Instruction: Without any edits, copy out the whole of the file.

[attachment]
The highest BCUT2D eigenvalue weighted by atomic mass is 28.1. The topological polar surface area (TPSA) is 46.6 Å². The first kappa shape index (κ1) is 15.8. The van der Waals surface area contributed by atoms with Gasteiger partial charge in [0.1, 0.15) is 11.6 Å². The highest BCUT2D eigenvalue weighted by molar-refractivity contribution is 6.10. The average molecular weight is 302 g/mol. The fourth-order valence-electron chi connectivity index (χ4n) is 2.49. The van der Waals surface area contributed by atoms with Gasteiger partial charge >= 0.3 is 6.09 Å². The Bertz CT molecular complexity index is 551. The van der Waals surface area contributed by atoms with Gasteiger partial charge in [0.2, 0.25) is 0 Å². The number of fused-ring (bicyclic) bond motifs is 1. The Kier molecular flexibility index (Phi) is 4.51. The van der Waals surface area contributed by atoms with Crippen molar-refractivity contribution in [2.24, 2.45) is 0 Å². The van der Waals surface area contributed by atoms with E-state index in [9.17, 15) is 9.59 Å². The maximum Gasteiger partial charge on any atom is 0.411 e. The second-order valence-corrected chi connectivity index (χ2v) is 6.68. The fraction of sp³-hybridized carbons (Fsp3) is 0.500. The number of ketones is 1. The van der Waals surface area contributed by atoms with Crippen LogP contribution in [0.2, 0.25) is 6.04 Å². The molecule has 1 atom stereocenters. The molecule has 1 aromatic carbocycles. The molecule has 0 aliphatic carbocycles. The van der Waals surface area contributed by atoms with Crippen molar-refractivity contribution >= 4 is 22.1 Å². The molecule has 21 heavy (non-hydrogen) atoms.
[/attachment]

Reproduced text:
The highest BCUT2D eigenvalue weighted by atomic mass is 28.1. The topological polar surface area (TPSA) is 46.6 Å². The first kappa shape index (κ1) is 15.8. The van der Waals surface area contributed by atoms with Gasteiger partial charge in [0.1, 0.15) is 11.6 Å². The highest BCUT2D eigenvalue weighted by molar-refractivity contribution is 6.10. The average molecular weight is 302 g/mol. The fourth-order valence-electron chi connectivity index (χ4n) is 2.49. The van der Waals surface area contributed by atoms with Gasteiger partial charge >= 0.3 is 6.09 Å². The Bertz CT molecular complexity index is 551. The van der Waals surface area contributed by atoms with Gasteiger partial charge in [0.2, 0.25) is 0 Å². The number of fused-ring (bicyclic) bond motifs is 1. The Kier molecular flexibility index (Phi) is 4.51. The van der Waals surface area contributed by atoms with Crippen molar-refractivity contribution in [2.24, 2.45) is 0 Å². The van der Waals surface area contributed by atoms with E-state index in [9.17, 15) is 9.59 Å². The maximum Gasteiger partial charge on any atom is 0.411 e. The second-order valence-corrected chi connectivity index (χ2v) is 6.68. The fraction of sp³-hybridized carbons (Fsp3) is 0.500. The number of ketones is 1. The van der Waals surface area contributed by atoms with Crippen LogP contribution in [0.2, 0.25) is 6.04 Å². The molecule has 1 atom stereocenters. The molecule has 1 aromatic carbocycles. The molecule has 0 aliphatic carbocycles. The van der Waals surface area contributed by atoms with Crippen molar-refractivity contribution >= 4 is 22.1 Å². The molecule has 21 heavy (non-hydrogen) atoms.